“ALWAYS check blackboard specials, when dining out,” is what I regularly advise readers…but often forget to do!
Opinion by Dusty Miller
(Especially if fairly familiar with the eatery’s menu and eagerly anticipating a favourite dish.)
A glance at the chalkboard on the shady stoep of Da Eros, on East Road, Avondale, showed the special was roast beef, served with roast potatoes and vegetables (no doubt prepared and presented Italian-style) plus pudding for US$15.
But roast red meat and I don’t get on well these days, so I forgot about specials until an A5 flyer on the red-gingham table cloth caught my eye.
“That’s better,” I thought: prawn tail starter was US$5, “telapia” (sic: they mean tilapia: Kariba bream) with tartar sauce, fresh veggies and starch of choice was US$12 as was a full baby chicken marinated for 24 hours, thoroughly char-grilled and basted with lemon and garlic, mild piri-piri or other sauce.
But it was the final “special” option that screamed loudly: “Eat Me!” Minced beef-filled ravioli (you may know them as tortellini) in blue-cheese sauce and ice-cream for a reasonable US$12.
And the Da Eros package of little free extras does make dining out there, with its realistic Mediterranean atmosphere, a rewarding reasonably priced experience.
I joined the table of an old friend and colleague, Jan Raath, Harare stringer for the London Times and known throughout the hack community as the Raath of God! He’d been stood-up by a European diplomat and finishing excellent beef lasagna alone, before dashing to catch a deadline.
We swopped gossip about fellow journalists’ perceived peccadilloes as I ordered the prawn starter: four plump, pink, queen prawns, deep fried so the whole crustacean is crunchily edible, served with an amazingly zingy, zesty chili dipping sauce: good value at a fiver.
Before that came, a basket of moreish artisanal breads and butter were delivered along with various sauces and dips including melanzane: piquant brinjal and tomato spread. Then came a free amuse bouche of crispy, crunchy-crumbed potato croquette balls with floury filling; then a small green salad on the house.
Antipasti (appetisers) on the uncomplicated menu are US$5-US$6 and large salads, to share or as a main course for the lovely lithe ladies who lunch languidly also cost the same.
Sadly there’s no soup on the carte at the moment. I hope this will be rectified by winter as Da Eros cooks produce excellent minestrone and a grand bean soup.
Chef-proprietor Nevio Prandini (the family’s Italian-Ethiopian and used to run Italian Bakery at Avondale: now the Iranian-owned Café Nush) complained a shipment of wine from the Cape was held up apparently endlessly at Beit Bridge (how unusual!); if it didn’t arrive soon, he’d have to make a plan.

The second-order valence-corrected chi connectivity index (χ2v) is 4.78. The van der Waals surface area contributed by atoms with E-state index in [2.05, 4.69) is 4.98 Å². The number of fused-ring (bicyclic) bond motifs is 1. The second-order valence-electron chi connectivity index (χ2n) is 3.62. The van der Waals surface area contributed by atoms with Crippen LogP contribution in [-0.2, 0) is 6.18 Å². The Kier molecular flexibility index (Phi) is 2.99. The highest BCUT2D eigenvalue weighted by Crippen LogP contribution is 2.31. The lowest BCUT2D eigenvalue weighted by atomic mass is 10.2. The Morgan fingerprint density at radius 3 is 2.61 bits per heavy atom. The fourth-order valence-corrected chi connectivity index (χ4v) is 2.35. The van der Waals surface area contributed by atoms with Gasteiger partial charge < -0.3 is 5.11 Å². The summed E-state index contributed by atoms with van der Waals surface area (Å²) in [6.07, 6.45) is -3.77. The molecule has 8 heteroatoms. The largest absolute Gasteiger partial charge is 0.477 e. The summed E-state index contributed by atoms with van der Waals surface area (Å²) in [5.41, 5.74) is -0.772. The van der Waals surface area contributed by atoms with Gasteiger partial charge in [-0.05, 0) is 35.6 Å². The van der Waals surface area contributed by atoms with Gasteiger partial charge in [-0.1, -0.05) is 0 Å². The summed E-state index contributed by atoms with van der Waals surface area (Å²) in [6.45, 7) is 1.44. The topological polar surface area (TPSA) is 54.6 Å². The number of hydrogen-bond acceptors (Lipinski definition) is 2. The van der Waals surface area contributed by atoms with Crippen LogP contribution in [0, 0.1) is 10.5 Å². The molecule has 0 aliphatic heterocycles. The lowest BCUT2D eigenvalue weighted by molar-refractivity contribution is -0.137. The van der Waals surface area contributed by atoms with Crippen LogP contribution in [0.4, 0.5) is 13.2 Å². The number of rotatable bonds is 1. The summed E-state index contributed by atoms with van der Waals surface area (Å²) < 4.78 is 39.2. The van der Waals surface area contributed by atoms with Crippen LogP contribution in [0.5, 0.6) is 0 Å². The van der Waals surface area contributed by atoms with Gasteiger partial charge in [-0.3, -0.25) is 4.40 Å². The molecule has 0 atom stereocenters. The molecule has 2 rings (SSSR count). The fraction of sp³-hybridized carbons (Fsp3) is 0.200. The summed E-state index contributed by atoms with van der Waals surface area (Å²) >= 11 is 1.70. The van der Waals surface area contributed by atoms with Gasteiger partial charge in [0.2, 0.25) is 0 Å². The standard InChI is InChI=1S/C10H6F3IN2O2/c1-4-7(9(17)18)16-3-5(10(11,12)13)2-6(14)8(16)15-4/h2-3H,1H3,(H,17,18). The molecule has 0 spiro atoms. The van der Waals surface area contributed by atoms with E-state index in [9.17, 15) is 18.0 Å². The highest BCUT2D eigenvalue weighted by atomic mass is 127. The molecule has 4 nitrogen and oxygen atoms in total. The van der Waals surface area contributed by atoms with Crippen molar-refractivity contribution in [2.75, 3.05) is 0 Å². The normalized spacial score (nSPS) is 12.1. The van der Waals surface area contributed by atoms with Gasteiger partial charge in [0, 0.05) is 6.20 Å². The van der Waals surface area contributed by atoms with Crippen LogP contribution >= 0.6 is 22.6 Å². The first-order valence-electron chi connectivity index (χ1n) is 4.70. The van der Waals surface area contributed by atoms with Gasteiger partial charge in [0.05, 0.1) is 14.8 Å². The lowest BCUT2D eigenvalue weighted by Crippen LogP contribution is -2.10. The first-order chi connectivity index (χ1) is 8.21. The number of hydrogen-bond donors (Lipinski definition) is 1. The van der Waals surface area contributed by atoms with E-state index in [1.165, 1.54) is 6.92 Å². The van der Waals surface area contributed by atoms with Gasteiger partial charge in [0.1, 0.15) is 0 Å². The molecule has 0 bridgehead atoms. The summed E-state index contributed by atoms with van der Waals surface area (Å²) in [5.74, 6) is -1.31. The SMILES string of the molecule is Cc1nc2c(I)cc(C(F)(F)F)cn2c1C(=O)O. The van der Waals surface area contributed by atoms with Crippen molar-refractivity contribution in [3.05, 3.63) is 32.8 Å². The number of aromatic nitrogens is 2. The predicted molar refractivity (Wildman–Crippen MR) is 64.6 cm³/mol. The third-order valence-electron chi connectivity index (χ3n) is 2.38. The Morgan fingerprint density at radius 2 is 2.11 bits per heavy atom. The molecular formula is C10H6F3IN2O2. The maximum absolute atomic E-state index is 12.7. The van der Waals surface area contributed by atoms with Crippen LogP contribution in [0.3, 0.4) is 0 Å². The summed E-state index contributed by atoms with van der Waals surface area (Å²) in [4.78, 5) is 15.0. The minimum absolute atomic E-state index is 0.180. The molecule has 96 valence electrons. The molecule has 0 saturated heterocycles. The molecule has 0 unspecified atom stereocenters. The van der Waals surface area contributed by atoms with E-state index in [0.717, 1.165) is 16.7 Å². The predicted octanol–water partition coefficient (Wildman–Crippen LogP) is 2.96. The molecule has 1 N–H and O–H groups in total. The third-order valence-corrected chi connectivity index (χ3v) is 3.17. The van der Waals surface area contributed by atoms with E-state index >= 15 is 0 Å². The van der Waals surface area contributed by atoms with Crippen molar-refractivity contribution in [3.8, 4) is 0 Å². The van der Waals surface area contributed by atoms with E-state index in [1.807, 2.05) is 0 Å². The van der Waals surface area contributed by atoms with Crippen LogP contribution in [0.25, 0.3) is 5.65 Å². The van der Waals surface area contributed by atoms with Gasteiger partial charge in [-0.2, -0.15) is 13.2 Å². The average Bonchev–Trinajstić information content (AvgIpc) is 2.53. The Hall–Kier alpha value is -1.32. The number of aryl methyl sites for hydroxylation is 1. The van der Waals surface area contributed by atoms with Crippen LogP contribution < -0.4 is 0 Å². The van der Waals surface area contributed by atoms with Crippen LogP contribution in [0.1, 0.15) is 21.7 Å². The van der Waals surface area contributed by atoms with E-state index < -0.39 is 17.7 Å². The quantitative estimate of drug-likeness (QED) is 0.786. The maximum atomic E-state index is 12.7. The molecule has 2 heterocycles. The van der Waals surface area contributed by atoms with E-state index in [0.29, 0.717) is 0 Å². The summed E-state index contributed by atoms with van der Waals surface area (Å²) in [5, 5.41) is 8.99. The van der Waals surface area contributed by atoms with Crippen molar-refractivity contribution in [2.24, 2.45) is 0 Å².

I thirstily drank ice-cold canned Golden Pilseners at a relatively painless US$2, (US$4 for imported beers, which seemed a bit steep.)
When the richly sauced beef ravioli (no one in Europe’s eating anything like this these days, for fear it contains horsemeat!)
I attacked lustily until realising I’d eaten a quarter of the platter without photographing it! Pasta was al dente, filling meaty and well-seasoned, sauce dense, creamy and complex with hints of culinary herbs; a sprinkling of Parmesan cheese completed the picture.
With the main, the remnants of a side salad now liberally sprinkled with top quality extra virgin olive oil and authentic Italian balsamic vinegar into which the final hunk of bread was dipped was eaten. To my chagrin I couldn’t quite finish the dish, leaving three pasta parcels of goodness and a soupçon of sauce.
They had a choice of strawberry-flavoured or coffee ice-cream for the pudding included in the special package. My strawb job included a generous couple of pinkish scoops with slivers of fresh strawberries. (Would the coffee one have contained coffee beans?)
Amuse bouche, salad, breads, prawn starter, meat-filled pasta, pudding, a really lovely cappuccino and…err (it was very hot and sticky)…three lagers had a bottom line of US$25.
Da Eros, East Road, Avondale. Opens 10am (for coffee and cakes) until 10pm Tuesday-to-Sunday. Fully licensed. Corkage US$2 (if they remember!) Smoking, no smoking. Very child and reasonably handicapped friendly. Eating indoors (Italian opera on the sound system) or out. Live music in the garden Sunday lunch and afternoons. Takeaways. Tel 332044 or 0776 218 272.
The Automobile Association in Harare have confirmed that visitors to South Africa need to have an International Driving Licence (but I keep hearing rumours this is a money-making scam!) to drive on the roads there in their own vehicles or to hire a car.
To be on the safe side take your valid local licence, a driving licence sized photograph (and the bucks) to AA at Newlands. Two-day fast track licence US$50; routine three week service US$30. Valid five years, for anywhere in the world (except Zimbabwe.)
Mozambique no longer issues visas at its frontier posts. If resident in Zimbabwe you must get one from the Embassy in Harare. Holders of Sadcc countries’ passports do not need a visa to enter each other’s territories.
Zambia is on the World Health Organisation’s list of countries where yellow fever is prevalent and, having visited that country, you will need a Yellow Fever Certificate of vaccination to enter many countries. That certainly includes South Africa and Australia.
The jab is expensive (US$50 in Victoria Falls, US$80 in Lusaka, about R470 Down South) quite traumatic: especially for the more mature patient and takes 10 days to kick in.